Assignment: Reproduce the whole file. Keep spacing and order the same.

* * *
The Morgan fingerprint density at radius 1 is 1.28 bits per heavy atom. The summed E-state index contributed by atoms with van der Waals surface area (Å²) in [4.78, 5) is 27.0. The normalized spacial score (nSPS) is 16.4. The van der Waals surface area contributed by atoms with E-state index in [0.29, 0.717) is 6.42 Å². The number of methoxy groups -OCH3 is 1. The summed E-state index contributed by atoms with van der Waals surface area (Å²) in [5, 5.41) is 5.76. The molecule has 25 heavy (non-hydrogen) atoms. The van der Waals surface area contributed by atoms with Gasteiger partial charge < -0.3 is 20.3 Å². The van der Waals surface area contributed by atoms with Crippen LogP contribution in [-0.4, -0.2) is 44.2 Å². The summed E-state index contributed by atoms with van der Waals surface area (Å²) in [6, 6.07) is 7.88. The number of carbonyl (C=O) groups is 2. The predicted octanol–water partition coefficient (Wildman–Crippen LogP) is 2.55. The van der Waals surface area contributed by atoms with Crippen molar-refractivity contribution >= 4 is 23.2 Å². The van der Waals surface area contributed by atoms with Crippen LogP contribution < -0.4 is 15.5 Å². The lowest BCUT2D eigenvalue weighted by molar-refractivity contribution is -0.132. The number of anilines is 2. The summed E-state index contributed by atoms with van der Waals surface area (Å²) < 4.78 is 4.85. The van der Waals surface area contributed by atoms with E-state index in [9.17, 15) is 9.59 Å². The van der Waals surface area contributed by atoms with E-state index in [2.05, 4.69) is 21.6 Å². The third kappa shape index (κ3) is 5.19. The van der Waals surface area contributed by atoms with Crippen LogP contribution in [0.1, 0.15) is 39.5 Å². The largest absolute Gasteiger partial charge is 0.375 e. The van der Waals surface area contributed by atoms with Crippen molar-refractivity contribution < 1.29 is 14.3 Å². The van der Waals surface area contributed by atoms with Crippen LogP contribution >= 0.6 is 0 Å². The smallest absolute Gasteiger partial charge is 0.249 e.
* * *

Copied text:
The Morgan fingerprint density at radius 1 is 1.28 bits per heavy atom. The summed E-state index contributed by atoms with van der Waals surface area (Å²) in [4.78, 5) is 27.0. The normalized spacial score (nSPS) is 16.4. The van der Waals surface area contributed by atoms with E-state index in [0.29, 0.717) is 6.42 Å². The number of methoxy groups -OCH3 is 1. The summed E-state index contributed by atoms with van der Waals surface area (Å²) in [5, 5.41) is 5.76. The molecule has 25 heavy (non-hydrogen) atoms. The van der Waals surface area contributed by atoms with Gasteiger partial charge < -0.3 is 20.3 Å². The van der Waals surface area contributed by atoms with Crippen LogP contribution in [-0.4, -0.2) is 44.2 Å². The summed E-state index contributed by atoms with van der Waals surface area (Å²) in [6, 6.07) is 7.88. The number of carbonyl (C=O) groups is 2. The predicted octanol–water partition coefficient (Wildman–Crippen LogP) is 2.55. The van der Waals surface area contributed by atoms with Crippen molar-refractivity contribution >= 4 is 23.2 Å². The van der Waals surface area contributed by atoms with Crippen LogP contribution < -0.4 is 15.5 Å². The lowest BCUT2D eigenvalue weighted by molar-refractivity contribution is -0.132. The number of anilines is 2. The summed E-state index contributed by atoms with van der Waals surface area (Å²) < 4.78 is 4.85. The van der Waals surface area contributed by atoms with E-state index in [9.17, 15) is 9.59 Å². The van der Waals surface area contributed by atoms with E-state index in [2.05, 4.69) is 21.6 Å². The third kappa shape index (κ3) is 5.19. The van der Waals surface area contributed by atoms with Crippen LogP contribution in [0.1, 0.15) is 39.5 Å². The largest absolute Gasteiger partial charge is 0.375 e. The van der Waals surface area contributed by atoms with Crippen molar-refractivity contribution < 1.29 is 14.3 Å². The van der Waals surface area contributed by atoms with Crippen LogP contribution >= 0.6 is 0 Å². The smallest absolute Gasteiger partial charge is 0.249 e.